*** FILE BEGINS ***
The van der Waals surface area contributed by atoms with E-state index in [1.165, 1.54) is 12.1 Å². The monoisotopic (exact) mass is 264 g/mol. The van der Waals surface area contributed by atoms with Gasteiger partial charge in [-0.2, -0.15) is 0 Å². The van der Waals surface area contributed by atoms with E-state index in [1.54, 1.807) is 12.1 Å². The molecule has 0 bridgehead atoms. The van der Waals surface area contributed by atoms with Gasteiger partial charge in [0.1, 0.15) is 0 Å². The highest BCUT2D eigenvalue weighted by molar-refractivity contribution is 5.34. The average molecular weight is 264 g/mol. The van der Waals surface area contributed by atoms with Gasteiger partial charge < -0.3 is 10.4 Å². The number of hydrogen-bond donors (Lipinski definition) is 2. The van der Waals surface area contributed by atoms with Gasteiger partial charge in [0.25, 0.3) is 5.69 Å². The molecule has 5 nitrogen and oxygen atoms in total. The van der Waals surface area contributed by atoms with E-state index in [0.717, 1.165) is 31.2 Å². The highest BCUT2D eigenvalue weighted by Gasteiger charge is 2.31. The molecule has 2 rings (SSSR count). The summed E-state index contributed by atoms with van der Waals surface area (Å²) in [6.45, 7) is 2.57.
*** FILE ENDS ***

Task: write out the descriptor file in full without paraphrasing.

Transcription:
The van der Waals surface area contributed by atoms with E-state index in [1.165, 1.54) is 12.1 Å². The monoisotopic (exact) mass is 264 g/mol. The van der Waals surface area contributed by atoms with Gasteiger partial charge in [-0.2, -0.15) is 0 Å². The van der Waals surface area contributed by atoms with E-state index in [1.54, 1.807) is 12.1 Å². The molecule has 0 bridgehead atoms. The van der Waals surface area contributed by atoms with Gasteiger partial charge in [0.1, 0.15) is 0 Å². The highest BCUT2D eigenvalue weighted by molar-refractivity contribution is 5.34. The average molecular weight is 264 g/mol. The van der Waals surface area contributed by atoms with Gasteiger partial charge < -0.3 is 10.4 Å². The number of hydrogen-bond donors (Lipinski definition) is 2. The van der Waals surface area contributed by atoms with Gasteiger partial charge in [0.25, 0.3) is 5.69 Å². The molecule has 5 nitrogen and oxygen atoms in total. The van der Waals surface area contributed by atoms with E-state index in [0.717, 1.165) is 31.2 Å². The highest BCUT2D eigenvalue weighted by Gasteiger charge is 2.31. The molecule has 2 rings (SSSR count). The summed E-state index contributed by atoms with van der Waals surface area (Å²) in [6.45, 7) is 2.57.